Page 2053 - Week 07 - Wednesday, 28 June 2023

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Through the 2023-24 ACT budget, the government will continue reforms required to raise the minimum age of criminal responsibility and for broader service response to young people who are engaging in these behaviours. This will include funding for programs such as the Functional Family Therapy Youth Justice program for young people.

This is an evidence-based program that has achieved a global footprint across 350 sites, including the US, New Zealand, Singapore, Canada, England, Scotland, Denmark, Chile, Norway, Sweden and Australia. The program, for young people aged 11 to 17 years, aims to strengthen family supports and community connections to decrease young people’s involvement in criminal activity and reduce their risk of engagement with the youth justice system. This strength-based program works with the whole family and helps support circumstances where there is complexity or multiple issues for families.

In 2022 the Functional Family Therapy Youth Justice program was independently evaluated by Youth Coalition ACT. The evaluation examined the pilot program in the ACT that was delivered by OzChild between 2021-22. The evaluation examined the delivery and early outcomes of the pilot program, including how well it engaged with the intended target group. It identified key learnings and factors to inform the development of an appropriate service system response that meets the needs of young people at risk of involvement with the justice system and their families.

In doing so, it supported the ACT government to determine that Functional Family Therapy is an effective program to use as part of a service system response to meet the needs of the ACT community. As a result the government has provided ongoing funding to procure a provider to deliver this program through the 2023-24 ACT budget.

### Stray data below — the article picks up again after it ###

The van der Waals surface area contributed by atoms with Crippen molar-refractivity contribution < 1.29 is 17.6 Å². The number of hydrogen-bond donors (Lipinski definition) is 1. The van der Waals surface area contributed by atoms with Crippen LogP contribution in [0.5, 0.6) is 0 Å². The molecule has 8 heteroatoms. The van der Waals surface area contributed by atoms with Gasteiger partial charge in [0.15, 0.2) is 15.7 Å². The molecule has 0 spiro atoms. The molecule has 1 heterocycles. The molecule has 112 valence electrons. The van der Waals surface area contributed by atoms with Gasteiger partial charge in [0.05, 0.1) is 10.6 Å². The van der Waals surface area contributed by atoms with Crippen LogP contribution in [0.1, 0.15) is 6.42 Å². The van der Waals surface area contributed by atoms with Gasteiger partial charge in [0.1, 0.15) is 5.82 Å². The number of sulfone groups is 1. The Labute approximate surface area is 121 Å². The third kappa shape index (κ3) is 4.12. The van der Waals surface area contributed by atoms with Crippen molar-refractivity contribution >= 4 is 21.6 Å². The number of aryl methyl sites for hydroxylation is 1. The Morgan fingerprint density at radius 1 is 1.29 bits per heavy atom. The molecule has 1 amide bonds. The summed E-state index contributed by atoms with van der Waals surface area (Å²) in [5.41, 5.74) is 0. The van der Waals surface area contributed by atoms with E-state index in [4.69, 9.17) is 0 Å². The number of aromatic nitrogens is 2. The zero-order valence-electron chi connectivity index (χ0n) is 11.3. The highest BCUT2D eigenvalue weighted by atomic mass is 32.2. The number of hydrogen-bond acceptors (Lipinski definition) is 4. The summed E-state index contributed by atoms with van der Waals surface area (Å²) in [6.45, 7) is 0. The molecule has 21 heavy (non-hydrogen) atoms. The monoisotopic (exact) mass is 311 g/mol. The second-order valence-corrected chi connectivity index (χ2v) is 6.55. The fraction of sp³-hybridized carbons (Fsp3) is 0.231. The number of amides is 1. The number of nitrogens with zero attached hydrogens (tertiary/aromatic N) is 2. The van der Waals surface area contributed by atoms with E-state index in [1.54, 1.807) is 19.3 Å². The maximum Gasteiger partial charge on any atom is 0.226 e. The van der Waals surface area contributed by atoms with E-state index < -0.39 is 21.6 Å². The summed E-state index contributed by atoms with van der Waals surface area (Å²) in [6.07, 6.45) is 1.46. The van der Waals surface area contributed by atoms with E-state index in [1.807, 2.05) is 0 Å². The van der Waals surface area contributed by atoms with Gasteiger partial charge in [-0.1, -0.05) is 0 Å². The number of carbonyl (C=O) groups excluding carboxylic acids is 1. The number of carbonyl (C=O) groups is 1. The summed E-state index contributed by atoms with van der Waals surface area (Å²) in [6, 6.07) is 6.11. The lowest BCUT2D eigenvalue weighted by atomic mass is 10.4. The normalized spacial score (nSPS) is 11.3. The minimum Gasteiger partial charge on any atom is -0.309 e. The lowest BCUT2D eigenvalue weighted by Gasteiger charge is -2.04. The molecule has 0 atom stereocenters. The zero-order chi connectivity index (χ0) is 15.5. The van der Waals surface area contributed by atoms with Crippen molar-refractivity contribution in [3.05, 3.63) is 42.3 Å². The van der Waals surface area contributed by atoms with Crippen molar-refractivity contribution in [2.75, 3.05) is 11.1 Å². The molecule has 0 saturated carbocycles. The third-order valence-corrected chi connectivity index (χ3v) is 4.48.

It is the quality of service responses such as this, as much as changing legislation, that will determine the success of the minimum age of criminal responsibility reform. While there is still a lot of work ahead to further develop a service system that helps young people, it should be noted that a range of services already exist, and we will seek to build on what we know already works.

DR PATERSON (Murrumbidgee) (3.38), in reply: I would like to thank all colleagues here, particularly the Attorney-General, Mr Cain, and Minister Davidson for speaking in support of this motion today. I really hope that we can see the ACT sit at the forefront of our nation in leading approaches to restorative justice.

As Mr Cain pointed out, this really must always be victim centred and victim driven and needs to account for the fact that victims are diverse, their experiences multifaceted and their needs may change over time. Work by advocates and survivor-led initiatives demonstrate a widely helped desire for a restorative justice option that is especially poignant here in the ACT.

I would like to acknowledge Holly Northam, Convenor of the Canberra Restorative Community, and end with a quote from her today. She states:


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